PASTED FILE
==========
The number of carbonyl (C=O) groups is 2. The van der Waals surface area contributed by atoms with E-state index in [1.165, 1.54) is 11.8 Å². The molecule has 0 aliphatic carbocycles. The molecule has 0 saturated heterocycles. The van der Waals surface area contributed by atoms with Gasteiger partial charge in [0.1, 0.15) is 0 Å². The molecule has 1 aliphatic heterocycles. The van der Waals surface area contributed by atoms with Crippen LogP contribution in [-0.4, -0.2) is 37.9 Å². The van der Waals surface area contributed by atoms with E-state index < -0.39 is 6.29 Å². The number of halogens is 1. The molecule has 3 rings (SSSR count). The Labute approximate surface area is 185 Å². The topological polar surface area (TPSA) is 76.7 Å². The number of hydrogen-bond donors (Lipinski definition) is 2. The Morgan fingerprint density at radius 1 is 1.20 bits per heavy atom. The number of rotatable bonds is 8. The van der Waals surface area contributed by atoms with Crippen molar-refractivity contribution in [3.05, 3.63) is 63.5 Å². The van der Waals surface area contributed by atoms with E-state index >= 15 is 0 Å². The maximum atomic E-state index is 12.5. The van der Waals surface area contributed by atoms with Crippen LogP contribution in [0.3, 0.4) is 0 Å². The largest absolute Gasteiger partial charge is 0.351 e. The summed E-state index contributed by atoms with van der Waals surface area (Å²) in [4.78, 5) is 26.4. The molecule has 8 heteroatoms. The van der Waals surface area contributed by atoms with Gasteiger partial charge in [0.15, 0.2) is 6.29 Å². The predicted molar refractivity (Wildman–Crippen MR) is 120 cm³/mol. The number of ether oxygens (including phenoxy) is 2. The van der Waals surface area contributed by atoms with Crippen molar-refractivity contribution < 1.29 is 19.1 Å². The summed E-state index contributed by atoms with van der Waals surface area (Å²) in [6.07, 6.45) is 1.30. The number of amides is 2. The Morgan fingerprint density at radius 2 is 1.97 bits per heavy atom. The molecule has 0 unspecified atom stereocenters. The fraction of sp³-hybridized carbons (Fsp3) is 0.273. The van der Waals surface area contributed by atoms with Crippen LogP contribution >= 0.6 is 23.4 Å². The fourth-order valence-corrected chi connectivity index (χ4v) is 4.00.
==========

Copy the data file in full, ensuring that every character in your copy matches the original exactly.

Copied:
The number of carbonyl (C=O) groups is 2. The van der Waals surface area contributed by atoms with E-state index in [1.165, 1.54) is 11.8 Å². The molecule has 0 aliphatic carbocycles. The molecule has 0 saturated heterocycles. The van der Waals surface area contributed by atoms with Gasteiger partial charge in [0.1, 0.15) is 0 Å². The molecule has 1 aliphatic heterocycles. The van der Waals surface area contributed by atoms with Crippen LogP contribution in [-0.4, -0.2) is 37.9 Å². The van der Waals surface area contributed by atoms with E-state index < -0.39 is 6.29 Å². The number of halogens is 1. The molecule has 3 rings (SSSR count). The Labute approximate surface area is 185 Å². The topological polar surface area (TPSA) is 76.7 Å². The number of hydrogen-bond donors (Lipinski definition) is 2. The Morgan fingerprint density at radius 1 is 1.20 bits per heavy atom. The number of rotatable bonds is 8. The van der Waals surface area contributed by atoms with Crippen molar-refractivity contribution in [3.05, 3.63) is 63.5 Å². The van der Waals surface area contributed by atoms with E-state index >= 15 is 0 Å². The maximum atomic E-state index is 12.5. The van der Waals surface area contributed by atoms with Crippen LogP contribution in [0.3, 0.4) is 0 Å². The largest absolute Gasteiger partial charge is 0.351 e. The summed E-state index contributed by atoms with van der Waals surface area (Å²) in [4.78, 5) is 26.4. The molecule has 8 heteroatoms. The van der Waals surface area contributed by atoms with Gasteiger partial charge in [0.15, 0.2) is 6.29 Å². The predicted molar refractivity (Wildman–Crippen MR) is 120 cm³/mol. The number of ether oxygens (including phenoxy) is 2. The van der Waals surface area contributed by atoms with Crippen molar-refractivity contribution < 1.29 is 19.1 Å². The summed E-state index contributed by atoms with van der Waals surface area (Å²) in [6.07, 6.45) is 1.30. The number of amides is 2. The Morgan fingerprint density at radius 2 is 1.97 bits per heavy atom. The molecule has 0 unspecified atom stereocenters. The fraction of sp³-hybridized carbons (Fsp3) is 0.273. The van der Waals surface area contributed by atoms with Crippen LogP contribution >= 0.6 is 23.4 Å². The fourth-order valence-corrected chi connectivity index (χ4v) is 4.00.